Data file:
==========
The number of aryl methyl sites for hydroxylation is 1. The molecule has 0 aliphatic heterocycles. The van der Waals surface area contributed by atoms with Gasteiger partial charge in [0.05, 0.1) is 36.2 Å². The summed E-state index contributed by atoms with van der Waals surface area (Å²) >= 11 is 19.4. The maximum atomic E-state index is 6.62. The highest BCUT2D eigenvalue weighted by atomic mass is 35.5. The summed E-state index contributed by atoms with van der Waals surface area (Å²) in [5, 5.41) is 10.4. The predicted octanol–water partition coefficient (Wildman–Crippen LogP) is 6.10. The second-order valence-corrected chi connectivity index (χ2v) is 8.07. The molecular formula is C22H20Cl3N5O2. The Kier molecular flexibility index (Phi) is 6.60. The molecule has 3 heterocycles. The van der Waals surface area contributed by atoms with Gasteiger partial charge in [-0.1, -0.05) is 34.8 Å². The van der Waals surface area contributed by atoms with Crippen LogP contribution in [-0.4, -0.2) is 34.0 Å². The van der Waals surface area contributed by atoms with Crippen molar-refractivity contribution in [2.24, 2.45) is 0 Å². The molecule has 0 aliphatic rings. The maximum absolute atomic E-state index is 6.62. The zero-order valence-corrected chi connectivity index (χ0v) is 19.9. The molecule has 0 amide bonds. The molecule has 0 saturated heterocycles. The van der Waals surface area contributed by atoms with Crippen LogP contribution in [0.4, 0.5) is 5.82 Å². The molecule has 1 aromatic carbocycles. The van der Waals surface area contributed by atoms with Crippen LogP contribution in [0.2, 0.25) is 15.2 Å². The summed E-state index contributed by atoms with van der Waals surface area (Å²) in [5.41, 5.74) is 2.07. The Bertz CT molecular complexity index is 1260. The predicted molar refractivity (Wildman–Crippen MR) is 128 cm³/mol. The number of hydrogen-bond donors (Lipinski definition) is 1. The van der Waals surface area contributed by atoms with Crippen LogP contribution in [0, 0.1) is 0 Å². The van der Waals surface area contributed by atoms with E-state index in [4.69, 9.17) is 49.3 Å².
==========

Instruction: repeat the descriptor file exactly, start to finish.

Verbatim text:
The number of aryl methyl sites for hydroxylation is 1. The molecule has 0 aliphatic heterocycles. The van der Waals surface area contributed by atoms with Gasteiger partial charge in [0.05, 0.1) is 36.2 Å². The summed E-state index contributed by atoms with van der Waals surface area (Å²) >= 11 is 19.4. The maximum atomic E-state index is 6.62. The highest BCUT2D eigenvalue weighted by atomic mass is 35.5. The summed E-state index contributed by atoms with van der Waals surface area (Å²) in [5, 5.41) is 10.4. The predicted octanol–water partition coefficient (Wildman–Crippen LogP) is 6.10. The second-order valence-corrected chi connectivity index (χ2v) is 8.07. The molecular formula is C22H20Cl3N5O2. The Kier molecular flexibility index (Phi) is 6.60. The molecule has 3 heterocycles. The van der Waals surface area contributed by atoms with Gasteiger partial charge in [-0.1, -0.05) is 34.8 Å². The van der Waals surface area contributed by atoms with Crippen LogP contribution in [-0.4, -0.2) is 34.0 Å². The van der Waals surface area contributed by atoms with Crippen molar-refractivity contribution in [2.24, 2.45) is 0 Å². The molecule has 0 aliphatic rings. The maximum absolute atomic E-state index is 6.62. The zero-order valence-corrected chi connectivity index (χ0v) is 19.9. The molecule has 0 amide bonds. The molecule has 0 saturated heterocycles. The van der Waals surface area contributed by atoms with Crippen LogP contribution in [0.4, 0.5) is 5.82 Å². The molecule has 1 aromatic carbocycles. The van der Waals surface area contributed by atoms with Crippen LogP contribution in [0.2, 0.25) is 15.2 Å². The summed E-state index contributed by atoms with van der Waals surface area (Å²) in [5.41, 5.74) is 2.07. The Bertz CT molecular complexity index is 1260. The predicted molar refractivity (Wildman–Crippen MR) is 128 cm³/mol. The number of hydrogen-bond donors (Lipinski definition) is 1. The van der Waals surface area contributed by atoms with Crippen LogP contribution in [0, 0.1) is 0 Å². The van der Waals surface area contributed by atoms with E-state index in [4.69, 9.17) is 49.3 Å².